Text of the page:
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Polychlorinated Biphenyls (PCBs) have been recognized by the EPA as an environmental hazard. The EPA has concluded that PCBs are toxic and persistent. Once released into the environment, PCBs do not readily break down. Instead, they may accumulate in the environment and have the potential to migrate through the food chain.

PCBs are produced by the chlorination of "biphenyl." One to ten hydrogen atoms of biphenyl can be replaced with chlorine atoms. Given all the possible arrangements of chlorine atoms, there are 209 compounds that are classed as chlorinated biphenyls.

Commercial mixtures of PCBs were manufactured in the U.S. by the Monsanto Chemical Company and sold under the trade name of Aroclor. Aroclors 1260, 1254, and 1242 were most frequently used in electrical euipment. These Aroclor designations refer to the PCB mixture. Aroclor 1260 is 60% chlorine by weight, 1254 is 54% chlorine by weight and so on.

As insulating fluids in electrical equipment, Aroclors were seldom used in pure form, but were frequently mixed with fluids such as trichlorobenzene or tetrachlorobenzene. These Aroclor-fluid mixtures are generically called Askarels. Brand names for Askarels are shown below.

The EPA has classified electrical equipment and insulating fluids according to the level of PCB contamination. The EPA’s classifications of equipment and fluids are shown in the table below. Regulations set forth by the EPA have made it cost effective to determine the level of PCB contamination prior to disposal of eqipment or fluids. Delays caused by slow laboratory service may leave a repair shop idle while wating for PCB test results. Inaccurate determination can lead to an unnecessary increase in disposal costs. Prompt, reliable results are mandatory for PCB analysis.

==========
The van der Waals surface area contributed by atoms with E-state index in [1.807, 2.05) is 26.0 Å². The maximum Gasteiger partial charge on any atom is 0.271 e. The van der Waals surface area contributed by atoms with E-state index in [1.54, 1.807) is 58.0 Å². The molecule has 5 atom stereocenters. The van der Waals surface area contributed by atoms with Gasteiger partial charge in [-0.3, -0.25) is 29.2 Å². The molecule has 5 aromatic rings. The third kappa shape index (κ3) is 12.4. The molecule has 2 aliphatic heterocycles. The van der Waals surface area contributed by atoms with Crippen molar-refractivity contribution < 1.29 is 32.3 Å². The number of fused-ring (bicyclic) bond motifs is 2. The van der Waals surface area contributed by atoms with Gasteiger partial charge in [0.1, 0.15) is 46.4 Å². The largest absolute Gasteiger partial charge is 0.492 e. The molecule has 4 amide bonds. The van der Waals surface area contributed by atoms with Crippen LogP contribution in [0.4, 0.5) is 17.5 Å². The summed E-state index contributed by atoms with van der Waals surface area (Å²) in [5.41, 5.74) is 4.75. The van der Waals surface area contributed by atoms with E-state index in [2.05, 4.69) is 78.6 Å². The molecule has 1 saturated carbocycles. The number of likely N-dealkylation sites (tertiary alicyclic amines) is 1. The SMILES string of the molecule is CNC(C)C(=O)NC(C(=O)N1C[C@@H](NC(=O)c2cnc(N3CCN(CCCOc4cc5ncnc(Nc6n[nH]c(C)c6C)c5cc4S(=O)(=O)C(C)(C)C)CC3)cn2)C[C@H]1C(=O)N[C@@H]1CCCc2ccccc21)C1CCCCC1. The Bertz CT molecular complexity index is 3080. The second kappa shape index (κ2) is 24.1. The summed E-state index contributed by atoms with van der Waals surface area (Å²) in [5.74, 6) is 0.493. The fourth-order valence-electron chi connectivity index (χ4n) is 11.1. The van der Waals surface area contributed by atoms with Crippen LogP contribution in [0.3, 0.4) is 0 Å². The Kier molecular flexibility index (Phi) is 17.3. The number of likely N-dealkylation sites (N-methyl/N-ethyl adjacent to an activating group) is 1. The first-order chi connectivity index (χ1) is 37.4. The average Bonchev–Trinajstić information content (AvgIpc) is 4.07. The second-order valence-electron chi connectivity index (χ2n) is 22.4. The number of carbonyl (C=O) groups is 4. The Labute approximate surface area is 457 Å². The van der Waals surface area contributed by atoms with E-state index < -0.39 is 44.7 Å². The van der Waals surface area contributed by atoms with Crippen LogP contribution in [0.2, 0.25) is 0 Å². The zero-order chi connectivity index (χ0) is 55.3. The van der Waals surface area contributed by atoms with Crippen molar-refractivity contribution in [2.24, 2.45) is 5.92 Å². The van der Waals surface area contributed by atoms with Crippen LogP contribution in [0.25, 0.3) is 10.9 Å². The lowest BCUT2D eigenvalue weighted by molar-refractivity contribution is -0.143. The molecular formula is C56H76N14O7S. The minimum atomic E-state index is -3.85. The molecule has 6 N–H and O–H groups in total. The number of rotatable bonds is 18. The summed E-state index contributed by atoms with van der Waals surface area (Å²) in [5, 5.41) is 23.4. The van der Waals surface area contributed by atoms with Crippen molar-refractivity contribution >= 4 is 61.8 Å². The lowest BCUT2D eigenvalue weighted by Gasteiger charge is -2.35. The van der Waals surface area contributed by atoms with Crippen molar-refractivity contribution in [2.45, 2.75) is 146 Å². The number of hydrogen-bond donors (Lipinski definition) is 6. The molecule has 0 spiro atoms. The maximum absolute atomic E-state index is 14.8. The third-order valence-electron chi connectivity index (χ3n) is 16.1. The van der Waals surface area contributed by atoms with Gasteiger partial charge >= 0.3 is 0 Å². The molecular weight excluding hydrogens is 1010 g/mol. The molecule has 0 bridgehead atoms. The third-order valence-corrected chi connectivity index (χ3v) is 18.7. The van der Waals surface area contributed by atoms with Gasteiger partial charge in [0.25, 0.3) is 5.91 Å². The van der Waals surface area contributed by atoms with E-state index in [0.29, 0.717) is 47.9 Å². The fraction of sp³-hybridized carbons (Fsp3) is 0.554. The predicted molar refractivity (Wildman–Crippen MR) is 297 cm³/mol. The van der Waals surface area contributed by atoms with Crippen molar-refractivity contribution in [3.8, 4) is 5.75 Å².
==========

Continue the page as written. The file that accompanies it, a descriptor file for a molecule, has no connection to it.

EPA PCB Regulatory Limits

PCB Concentration Classification
Less Than 50 ppm Uncontaminated Equipment/Fluid
Greater Than 50, Less Than 500 PCB Contaminated Equipment/Fluid
Greater Than 500 PCB Equipment/Fluid


Only new, disposable glass vials with foil lined caps should be used for collecting samples. The volumes of the sample container may vary. We recommend and provide 7ml vials. Using a disposable pipette, fill the vial with sample. The cap should be tightly screwed onto the vial. Samples should be stored in a cool dark place until analyzed.

PCB analysis technical background

Manufacturers’ names used for PCBs

Askarel trade nameEquipment Manufacturer
Aroclor Monsanto
Asbestol American Corp.
Chlorextol Allis Chalmers
Diaclor Sangamo Electric
Dykanol Cornell Dubilier
Elemex McGraw Edison
Hyvol Aerovox
Inerteen Westinghouse Electric
No-Flamol Wagner Electric
Pyronol General Electric
Saf-T-Kuhl Kuhlman Electric
Clophen Bayer (Germany)
DK Caffaro (Italy)
Fenclor Caffaro (Italy)
Kennechlor Mitsubishi (Japan)
Phenoclor Prodelec (France)
Pyralene Prodelec (France)
Santotherm Mitsubishi (Japan)